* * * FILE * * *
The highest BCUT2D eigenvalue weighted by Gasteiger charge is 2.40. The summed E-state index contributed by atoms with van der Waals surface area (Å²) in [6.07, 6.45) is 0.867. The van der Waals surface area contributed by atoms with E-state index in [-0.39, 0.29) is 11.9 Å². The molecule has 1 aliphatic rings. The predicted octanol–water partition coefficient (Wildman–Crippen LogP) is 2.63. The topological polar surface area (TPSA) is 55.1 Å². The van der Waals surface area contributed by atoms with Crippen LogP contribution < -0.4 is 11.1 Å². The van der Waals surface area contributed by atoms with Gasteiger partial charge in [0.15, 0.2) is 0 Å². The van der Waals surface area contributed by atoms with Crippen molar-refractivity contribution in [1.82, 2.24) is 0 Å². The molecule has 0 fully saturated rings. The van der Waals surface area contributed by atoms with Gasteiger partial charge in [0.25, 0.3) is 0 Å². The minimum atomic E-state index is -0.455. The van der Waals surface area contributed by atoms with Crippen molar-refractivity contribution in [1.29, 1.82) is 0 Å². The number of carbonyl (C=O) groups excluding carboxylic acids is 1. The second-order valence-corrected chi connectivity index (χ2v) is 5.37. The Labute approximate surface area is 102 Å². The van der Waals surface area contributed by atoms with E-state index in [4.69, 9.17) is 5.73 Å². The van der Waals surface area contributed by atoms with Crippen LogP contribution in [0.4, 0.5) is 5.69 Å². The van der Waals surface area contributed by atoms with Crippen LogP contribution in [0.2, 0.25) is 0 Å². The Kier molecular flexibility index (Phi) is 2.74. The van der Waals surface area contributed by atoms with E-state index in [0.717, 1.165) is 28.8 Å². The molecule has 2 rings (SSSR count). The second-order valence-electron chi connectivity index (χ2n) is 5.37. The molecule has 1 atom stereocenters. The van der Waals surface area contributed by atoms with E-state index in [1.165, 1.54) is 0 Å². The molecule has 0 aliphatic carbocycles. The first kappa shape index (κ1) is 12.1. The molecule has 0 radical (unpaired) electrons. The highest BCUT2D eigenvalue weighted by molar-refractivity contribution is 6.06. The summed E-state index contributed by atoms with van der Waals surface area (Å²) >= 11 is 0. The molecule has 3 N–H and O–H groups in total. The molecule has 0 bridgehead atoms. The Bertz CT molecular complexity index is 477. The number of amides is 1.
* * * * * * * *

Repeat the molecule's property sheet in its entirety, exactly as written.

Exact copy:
The highest BCUT2D eigenvalue weighted by Gasteiger charge is 2.40. The summed E-state index contributed by atoms with van der Waals surface area (Å²) in [6.07, 6.45) is 0.867. The van der Waals surface area contributed by atoms with E-state index in [-0.39, 0.29) is 11.9 Å². The molecule has 1 aliphatic rings. The predicted octanol–water partition coefficient (Wildman–Crippen LogP) is 2.63. The topological polar surface area (TPSA) is 55.1 Å². The van der Waals surface area contributed by atoms with Crippen LogP contribution < -0.4 is 11.1 Å². The van der Waals surface area contributed by atoms with Gasteiger partial charge in [0.15, 0.2) is 0 Å². The van der Waals surface area contributed by atoms with Crippen molar-refractivity contribution in [1.82, 2.24) is 0 Å². The molecule has 0 fully saturated rings. The van der Waals surface area contributed by atoms with Gasteiger partial charge in [0.25, 0.3) is 0 Å². The minimum atomic E-state index is -0.455. The van der Waals surface area contributed by atoms with Crippen molar-refractivity contribution in [1.29, 1.82) is 0 Å². The number of carbonyl (C=O) groups excluding carboxylic acids is 1. The second-order valence-corrected chi connectivity index (χ2v) is 5.37. The Labute approximate surface area is 102 Å². The van der Waals surface area contributed by atoms with E-state index in [4.69, 9.17) is 5.73 Å². The van der Waals surface area contributed by atoms with Crippen LogP contribution in [0.4, 0.5) is 5.69 Å². The van der Waals surface area contributed by atoms with Crippen LogP contribution in [0.2, 0.25) is 0 Å². The Kier molecular flexibility index (Phi) is 2.74. The van der Waals surface area contributed by atoms with E-state index in [0.717, 1.165) is 28.8 Å². The molecule has 2 rings (SSSR count). The second-order valence-electron chi connectivity index (χ2n) is 5.37. The molecule has 1 atom stereocenters. The van der Waals surface area contributed by atoms with E-state index in [1.165, 1.54) is 0 Å². The molecule has 0 aliphatic carbocycles. The first kappa shape index (κ1) is 12.1. The molecule has 0 radical (unpaired) electrons. The highest BCUT2D eigenvalue weighted by molar-refractivity contribution is 6.06. The summed E-state index contributed by atoms with van der Waals surface area (Å²) >= 11 is 0. The molecule has 3 N–H and O–H groups in total. The molecule has 0 bridgehead atoms. The Bertz CT molecular complexity index is 477. The number of amides is 1.